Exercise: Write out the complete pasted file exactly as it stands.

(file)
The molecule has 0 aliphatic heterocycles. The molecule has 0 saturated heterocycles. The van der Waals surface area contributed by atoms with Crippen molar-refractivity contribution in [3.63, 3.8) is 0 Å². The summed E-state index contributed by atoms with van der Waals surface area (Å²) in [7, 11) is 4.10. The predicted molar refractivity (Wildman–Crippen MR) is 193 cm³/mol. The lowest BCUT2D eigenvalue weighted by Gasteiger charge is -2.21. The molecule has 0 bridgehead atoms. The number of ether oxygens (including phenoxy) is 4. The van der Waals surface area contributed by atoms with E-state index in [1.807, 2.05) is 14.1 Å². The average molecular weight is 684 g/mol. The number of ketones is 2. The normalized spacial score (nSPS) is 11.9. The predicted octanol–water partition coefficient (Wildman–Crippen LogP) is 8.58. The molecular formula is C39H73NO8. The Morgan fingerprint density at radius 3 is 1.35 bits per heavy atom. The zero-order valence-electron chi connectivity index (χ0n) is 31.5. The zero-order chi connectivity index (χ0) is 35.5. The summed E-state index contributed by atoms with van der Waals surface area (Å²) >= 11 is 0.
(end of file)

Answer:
The molecule has 0 aliphatic heterocycles. The molecule has 0 saturated heterocycles. The van der Waals surface area contributed by atoms with Crippen molar-refractivity contribution in [3.63, 3.8) is 0 Å². The summed E-state index contributed by atoms with van der Waals surface area (Å²) in [7, 11) is 4.10. The predicted molar refractivity (Wildman–Crippen MR) is 193 cm³/mol. The lowest BCUT2D eigenvalue weighted by Gasteiger charge is -2.21. The molecule has 0 bridgehead atoms. The number of ether oxygens (including phenoxy) is 4. The van der Waals surface area contributed by atoms with E-state index in [1.807, 2.05) is 14.1 Å². The average molecular weight is 684 g/mol. The number of ketones is 2. The normalized spacial score (nSPS) is 11.9. The predicted octanol–water partition coefficient (Wildman–Crippen LogP) is 8.58. The molecular formula is C39H73NO8. The Morgan fingerprint density at radius 3 is 1.35 bits per heavy atom. The zero-order valence-electron chi connectivity index (χ0n) is 31.5. The zero-order chi connectivity index (χ0) is 35.5. The summed E-state index contributed by atoms with van der Waals surface area (Å²) >= 11 is 0.